Graham Mackrell explores the common themes from this year’s show and explains why the development of new subsea technologies is critical for future oil and gas projects
February’s Subsea Expo in Aberdeen demonstrated the clear efforts being made by UK businesses to maintain a world leading position in the subsea sector.
Energy market researcher GlobalData reported that 30 new crude oil and natural gas projects are expected to start operating in the North Sea over the next three years.
The UK is expected to lead the resurgence of these projects, with twenty planned for the UK sector, nine in Norway and one in Denmark.
The demand for oil and gas has pushed exploration and extraction deeper and further into the remote regions of the world. This is greatly down to the reserves in many subsea oil fields being exhausted and, until recently, existing equipment has not been designed to withstand the extreme temperatures and pressures that come with deep sea extraction.
Overcoming this challenge is especially important as every 10 metres of depth underwater is thought to be the equivalent of approximately one extra atmosphere. This means that, at full ocean depth, anything that cannot stand the pressure must be housed in something that will withstand 1,100 times atmospheric pressure, or approximately 11,000 tonnes per square metre.
Similarly to the aerospace and machine tooling industries, design engineers and original equipment manufacturers (OEMs) in the oil and gas sector are moving from traditional hydraulic actuation systems, which have been known to develop oil leaks over extended periods of time, and instead integrating electro-mechanical actuation systems, like those offered by Harmonic Drive UK.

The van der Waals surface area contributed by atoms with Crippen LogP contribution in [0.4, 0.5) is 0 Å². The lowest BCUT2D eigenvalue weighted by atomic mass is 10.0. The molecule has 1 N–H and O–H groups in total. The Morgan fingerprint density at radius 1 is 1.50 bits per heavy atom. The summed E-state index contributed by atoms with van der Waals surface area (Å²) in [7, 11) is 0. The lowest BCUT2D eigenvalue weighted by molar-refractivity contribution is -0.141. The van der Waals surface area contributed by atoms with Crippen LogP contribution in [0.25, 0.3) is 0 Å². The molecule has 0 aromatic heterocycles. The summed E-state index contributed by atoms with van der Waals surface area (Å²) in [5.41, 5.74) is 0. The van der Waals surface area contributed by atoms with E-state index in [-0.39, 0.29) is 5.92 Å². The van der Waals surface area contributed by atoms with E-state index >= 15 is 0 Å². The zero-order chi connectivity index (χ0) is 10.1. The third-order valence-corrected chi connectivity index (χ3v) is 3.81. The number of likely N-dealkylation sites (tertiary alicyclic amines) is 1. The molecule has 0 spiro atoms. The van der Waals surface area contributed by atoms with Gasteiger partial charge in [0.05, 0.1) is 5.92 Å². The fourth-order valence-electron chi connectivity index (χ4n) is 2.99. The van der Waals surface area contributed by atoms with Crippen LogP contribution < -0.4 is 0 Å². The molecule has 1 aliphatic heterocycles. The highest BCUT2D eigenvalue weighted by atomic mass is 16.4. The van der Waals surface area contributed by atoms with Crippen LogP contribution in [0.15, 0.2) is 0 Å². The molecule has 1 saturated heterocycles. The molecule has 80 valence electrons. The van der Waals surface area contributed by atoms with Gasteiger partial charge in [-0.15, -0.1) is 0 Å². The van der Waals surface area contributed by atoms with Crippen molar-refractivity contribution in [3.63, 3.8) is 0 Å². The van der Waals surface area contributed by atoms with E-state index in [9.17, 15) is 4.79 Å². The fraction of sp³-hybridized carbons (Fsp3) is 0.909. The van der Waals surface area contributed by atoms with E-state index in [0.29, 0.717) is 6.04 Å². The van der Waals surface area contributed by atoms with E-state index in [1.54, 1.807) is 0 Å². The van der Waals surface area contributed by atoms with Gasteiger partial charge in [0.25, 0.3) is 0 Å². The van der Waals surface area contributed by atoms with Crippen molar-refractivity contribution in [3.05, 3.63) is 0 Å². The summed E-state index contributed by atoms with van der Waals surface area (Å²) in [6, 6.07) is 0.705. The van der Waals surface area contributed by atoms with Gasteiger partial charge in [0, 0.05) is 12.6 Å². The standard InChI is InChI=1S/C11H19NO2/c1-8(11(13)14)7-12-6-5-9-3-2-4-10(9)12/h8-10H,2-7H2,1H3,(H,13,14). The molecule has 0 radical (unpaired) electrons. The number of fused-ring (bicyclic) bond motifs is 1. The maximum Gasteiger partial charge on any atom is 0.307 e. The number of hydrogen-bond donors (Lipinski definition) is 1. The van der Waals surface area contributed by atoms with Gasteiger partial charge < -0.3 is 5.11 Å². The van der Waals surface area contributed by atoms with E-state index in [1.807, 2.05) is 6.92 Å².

Gearing based electrical actuation is more economical, ecological, controllable and reliable than the hydraulic actuation systems commonly used in the gas and oil industry. The high single stage ratio of Harmonic Drive gears results in a compact unit with a very high torque-to-volume and torque-to-weight relationship.
When used downhole, the annular design of the gear allows optimal use of the available space with the addition of a hollow shaft making it possible for the application to cope with the extreme operating pressures, encountered in deep-sea extraction.
Working under the sea always presents a great technical challenge. This year’s Subsea Expo highlighted that there are countless opportunities for innovative projects in deep water. The challenge, however, is not with tackling the engineering capability, as products like Harmonic Drive’s are designed with its intended environment in mind. Now, the challenge is increasing the awareness around these upcoming projects and getting more UK businesses involved.
Graham Mackrell is managing director of gearing specialist Harmonic Drive UK.